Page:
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The EPA thinks about how to protect environmental justice decisions in court

Agency officials said Thursday that the EPA is working hard on its law enforcement officers to enforce its environmental justice program across the US and encourage the team and states to do the same.

That push comes as environmental justice advocates across the country face tough battles to put extra protections on the books, especially in states with Republican-controlled legislatures.

“It’s going to be a challenge,” said Robin Morris Colin, senior advocate for environmental protection at the Environmental Protection Agency. “And I think it’s fair to admit it.”

But federal states, including New Jersey, New York, Connecticut and others, are now “looking at their local authority to see if they can start using and actually use the power they have to implement some of these issues. Environmental Justice,”

Some states are already having problems trying to implement the Biden administration’s ambitious environmental justice agenda, which includes steering at least 40% of the overall benefits to disadvantaged communities from federal clean energy investments.

Objective rules

Dell of the West Virginia House of Delegates. Evan Hansen (D) said he has already seen pushback in his state. An official from the Department of Environmental Protection said the agency was “powerless to legislate and enforce environmental justice recently, and lacked EPA guidance.”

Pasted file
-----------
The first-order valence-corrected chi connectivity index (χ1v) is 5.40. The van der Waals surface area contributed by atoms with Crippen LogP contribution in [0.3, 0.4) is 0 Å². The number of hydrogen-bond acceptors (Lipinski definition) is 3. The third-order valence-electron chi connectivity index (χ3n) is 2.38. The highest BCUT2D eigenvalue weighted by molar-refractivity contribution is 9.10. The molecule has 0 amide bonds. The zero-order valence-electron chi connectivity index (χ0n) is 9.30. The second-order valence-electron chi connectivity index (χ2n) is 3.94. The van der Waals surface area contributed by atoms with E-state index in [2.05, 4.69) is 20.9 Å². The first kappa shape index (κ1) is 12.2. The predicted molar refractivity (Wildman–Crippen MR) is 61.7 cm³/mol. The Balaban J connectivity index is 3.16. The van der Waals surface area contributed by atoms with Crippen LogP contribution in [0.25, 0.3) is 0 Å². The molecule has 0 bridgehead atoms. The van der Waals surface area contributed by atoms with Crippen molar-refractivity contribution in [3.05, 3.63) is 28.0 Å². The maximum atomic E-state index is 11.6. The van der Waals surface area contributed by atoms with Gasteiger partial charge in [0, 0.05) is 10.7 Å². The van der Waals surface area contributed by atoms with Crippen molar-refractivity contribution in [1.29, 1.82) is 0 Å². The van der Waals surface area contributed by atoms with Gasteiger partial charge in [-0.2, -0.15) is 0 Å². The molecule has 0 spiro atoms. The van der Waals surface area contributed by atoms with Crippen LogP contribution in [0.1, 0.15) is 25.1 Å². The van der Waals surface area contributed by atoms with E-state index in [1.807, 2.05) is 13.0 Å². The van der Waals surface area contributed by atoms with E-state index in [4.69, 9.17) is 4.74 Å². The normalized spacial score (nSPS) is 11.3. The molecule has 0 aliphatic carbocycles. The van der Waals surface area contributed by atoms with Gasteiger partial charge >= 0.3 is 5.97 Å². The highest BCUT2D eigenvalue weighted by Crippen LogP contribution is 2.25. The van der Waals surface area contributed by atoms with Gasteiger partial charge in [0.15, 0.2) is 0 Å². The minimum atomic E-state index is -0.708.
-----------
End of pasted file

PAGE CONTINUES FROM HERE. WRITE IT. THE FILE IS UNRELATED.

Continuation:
“His exact quote is, ‘This thing becomes a lot more subjective,'” said Hansen, who did not name the official. “And if you’re in the regulatory business, subjectivity isn’t helpful.”

Many state regulatory agencies “want to do the right thing and look for something less subjective because they really care about issuing licenses and then go to appeals and court,” Hansen said. “They are looking for some way to harden their decision so that they can defend them in court.”

Matthew Tejada, director of the EPA’s Office of Environmental Justice, said it would be better “to have legislation to cut some such things.” But the agency’s existing laws have already equipped it with enough firepower to regulate it, he said.

“The Clean Air Act does not say that it is OK for 10% of the population to breathe air toxins throughout the day,” Tejada said. “The Clean Water Act or the Safe Drinking Water Act — it doesn’t say that it’s okay for 5% of the population not to have access to safe drinking water.”

Change takes time

The EPA draws on scientific research to ensure its environmental justice measures are not subjective, Tejada said.

“This is a reversal of 50 years of policy and practice and experience, and we are not really making them effective in these communities with cumulative challenges,” Tejada said. May start using regulatory authorities. “

Tejada acknowledged that achieving clarity, regularity and consistency “doesn’t happen overnight.” This is going to be a process where we work together. ”

“States and local governments are at the forefront, innovating and trying and succeeding and failing, and we want to learn from all of that,” he said.

The EPA has already taken some steps to address the issue. In May, the firm released a record listing legal officers at its disposal to detect and correct the unequal effects of pollution on underserved communities.

At Thursday’s meeting, the advisory group called on the EPA to come up with a draft language that would help local enforcement and play a role in meeting the need for collaboration to implement or change policies.

The group said the EPA should urge state governments to include environmental justice and equity principles in their permitting decisions, including talking to parties affected by the permit and considering the cumulative effects.

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